It’s been some time since Windows was regarded as cool but the Kinect may change all that. The Kinect is a voice and motion-sensing device that was initially designed as a feature for the Xbox gaming system.

A version of the device also works with Windows-operated PCs, and almost immediately after its launch in February, people started coming up with innovative ways to use it.

Innovative Uses for the Kinect

At the Chicago Auto Show the Chief Marketing Manager for Nissan North America used the Kinect in an interesting way, by creating a virtual tour of the enhanced interior of the Pathfinder. This worked out well as they only had the outer shell of the Pathfinder to physically display. Using the Kinect, participants could actually “see” what the interior looked liked.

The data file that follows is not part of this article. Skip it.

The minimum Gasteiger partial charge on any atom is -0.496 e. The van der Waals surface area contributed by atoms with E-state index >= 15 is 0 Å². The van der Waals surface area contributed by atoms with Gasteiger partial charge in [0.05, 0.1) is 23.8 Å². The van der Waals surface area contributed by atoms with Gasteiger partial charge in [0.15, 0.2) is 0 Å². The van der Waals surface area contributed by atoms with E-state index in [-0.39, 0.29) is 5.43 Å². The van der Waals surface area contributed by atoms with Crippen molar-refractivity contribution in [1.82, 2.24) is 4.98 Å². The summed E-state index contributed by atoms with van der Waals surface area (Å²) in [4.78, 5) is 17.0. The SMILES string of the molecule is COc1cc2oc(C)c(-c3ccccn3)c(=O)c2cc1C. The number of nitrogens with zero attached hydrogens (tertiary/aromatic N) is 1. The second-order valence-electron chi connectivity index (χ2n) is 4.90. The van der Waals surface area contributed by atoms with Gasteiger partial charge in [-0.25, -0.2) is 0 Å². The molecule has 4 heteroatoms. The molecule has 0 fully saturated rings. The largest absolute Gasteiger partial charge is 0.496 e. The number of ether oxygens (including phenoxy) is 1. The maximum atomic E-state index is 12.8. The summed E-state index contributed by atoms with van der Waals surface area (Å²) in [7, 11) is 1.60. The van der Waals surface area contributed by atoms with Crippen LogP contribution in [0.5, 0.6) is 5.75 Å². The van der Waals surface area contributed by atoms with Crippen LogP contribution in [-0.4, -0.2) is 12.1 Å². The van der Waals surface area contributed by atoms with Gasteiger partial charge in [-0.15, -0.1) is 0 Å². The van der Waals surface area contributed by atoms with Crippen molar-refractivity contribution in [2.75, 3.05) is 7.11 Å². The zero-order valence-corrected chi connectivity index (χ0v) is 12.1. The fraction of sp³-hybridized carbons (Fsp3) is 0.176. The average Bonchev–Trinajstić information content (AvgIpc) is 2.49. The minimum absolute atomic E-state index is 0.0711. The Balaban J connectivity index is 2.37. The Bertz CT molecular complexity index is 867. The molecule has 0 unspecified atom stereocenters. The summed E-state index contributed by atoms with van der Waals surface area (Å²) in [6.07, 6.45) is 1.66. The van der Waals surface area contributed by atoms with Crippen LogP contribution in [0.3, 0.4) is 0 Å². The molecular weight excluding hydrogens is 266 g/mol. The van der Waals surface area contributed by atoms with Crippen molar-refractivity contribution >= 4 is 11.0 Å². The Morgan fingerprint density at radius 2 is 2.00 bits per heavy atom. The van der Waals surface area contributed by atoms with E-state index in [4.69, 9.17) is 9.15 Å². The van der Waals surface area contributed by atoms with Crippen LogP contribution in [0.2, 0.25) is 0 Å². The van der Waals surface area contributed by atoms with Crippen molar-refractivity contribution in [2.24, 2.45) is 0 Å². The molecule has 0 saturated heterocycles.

Microsoft is encouraging companies to find different uses for the Kinect and even cooperating with them to develop applications for it. This is a great move on their part, as it not only promotes ingenuity but it also puts a Microsoft product at the center of the creative development. One company that has worked with Microsoft in this way is Boeing. They have used the Kinect to build virtual tours of their jets. Another unique use of the Kinect was discovered by a medical facility in Canada. They are using the Kinect’s gesture-recognition to swipe through CT scans. This greatly reduces, if not eradicates, the possibility of spreading germs since you don’t have to touch the computer.

Kinect: A Solid Hit

The Kinect is a hit for Microsoft. Last year the device helped turn the Xbox 360 into the year’s best-selling gaming console. In fact, Microsoft has sold over 18 million Kinect devices since November of 2010. It makes sense then, that a version developed specifically for Windows would be a hit, too.

The Kinect has many uses outside of what it was initially developed for. Microsoft actually developed something which is not only useful, but thought to be cool. This transformation in attitude toward Microsoft could help the company in lots of ways.


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Mohawk Computers